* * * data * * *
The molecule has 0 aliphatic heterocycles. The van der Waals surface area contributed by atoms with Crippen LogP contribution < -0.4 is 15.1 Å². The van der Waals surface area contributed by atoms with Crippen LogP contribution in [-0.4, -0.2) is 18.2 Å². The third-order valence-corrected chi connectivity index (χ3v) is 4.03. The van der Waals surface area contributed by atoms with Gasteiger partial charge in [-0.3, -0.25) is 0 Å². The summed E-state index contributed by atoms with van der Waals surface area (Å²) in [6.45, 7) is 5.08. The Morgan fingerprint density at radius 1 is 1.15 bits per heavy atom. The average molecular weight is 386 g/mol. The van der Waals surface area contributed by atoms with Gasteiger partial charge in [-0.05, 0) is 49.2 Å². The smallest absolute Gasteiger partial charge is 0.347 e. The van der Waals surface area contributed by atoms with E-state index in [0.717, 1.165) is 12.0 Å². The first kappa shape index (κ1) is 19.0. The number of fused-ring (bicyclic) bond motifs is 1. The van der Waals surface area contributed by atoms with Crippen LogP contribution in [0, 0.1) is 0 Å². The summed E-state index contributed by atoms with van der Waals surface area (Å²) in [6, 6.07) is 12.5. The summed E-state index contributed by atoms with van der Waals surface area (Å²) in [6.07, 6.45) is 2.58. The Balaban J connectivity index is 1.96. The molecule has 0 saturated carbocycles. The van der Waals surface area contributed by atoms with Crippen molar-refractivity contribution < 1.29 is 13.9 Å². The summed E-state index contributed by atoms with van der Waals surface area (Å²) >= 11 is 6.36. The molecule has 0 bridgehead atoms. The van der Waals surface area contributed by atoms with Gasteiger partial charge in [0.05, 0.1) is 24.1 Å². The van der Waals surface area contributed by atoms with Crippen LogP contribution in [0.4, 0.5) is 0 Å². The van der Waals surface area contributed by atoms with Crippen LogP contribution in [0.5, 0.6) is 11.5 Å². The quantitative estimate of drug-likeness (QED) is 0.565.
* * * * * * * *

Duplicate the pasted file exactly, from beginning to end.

The molecule has 0 aliphatic heterocycles. The van der Waals surface area contributed by atoms with Crippen LogP contribution < -0.4 is 15.1 Å². The van der Waals surface area contributed by atoms with Crippen LogP contribution in [-0.4, -0.2) is 18.2 Å². The third-order valence-corrected chi connectivity index (χ3v) is 4.03. The van der Waals surface area contributed by atoms with Gasteiger partial charge in [-0.3, -0.25) is 0 Å². The summed E-state index contributed by atoms with van der Waals surface area (Å²) in [6.45, 7) is 5.08. The Morgan fingerprint density at radius 1 is 1.15 bits per heavy atom. The average molecular weight is 386 g/mol. The van der Waals surface area contributed by atoms with Gasteiger partial charge in [-0.05, 0) is 49.2 Å². The smallest absolute Gasteiger partial charge is 0.347 e. The van der Waals surface area contributed by atoms with E-state index in [0.717, 1.165) is 12.0 Å². The first kappa shape index (κ1) is 19.0. The number of fused-ring (bicyclic) bond motifs is 1. The van der Waals surface area contributed by atoms with Crippen LogP contribution in [0, 0.1) is 0 Å². The summed E-state index contributed by atoms with van der Waals surface area (Å²) in [6, 6.07) is 12.5. The summed E-state index contributed by atoms with van der Waals surface area (Å²) in [6.07, 6.45) is 2.58. The Balaban J connectivity index is 1.96. The molecule has 0 saturated carbocycles. The van der Waals surface area contributed by atoms with Crippen molar-refractivity contribution < 1.29 is 13.9 Å². The summed E-state index contributed by atoms with van der Waals surface area (Å²) >= 11 is 6.36. The molecule has 0 bridgehead atoms. The van der Waals surface area contributed by atoms with Gasteiger partial charge in [0.05, 0.1) is 24.1 Å². The van der Waals surface area contributed by atoms with Crippen LogP contribution in [0.4, 0.5) is 0 Å². The van der Waals surface area contributed by atoms with Crippen LogP contribution in [0.5, 0.6) is 11.5 Å². The quantitative estimate of drug-likeness (QED) is 0.565.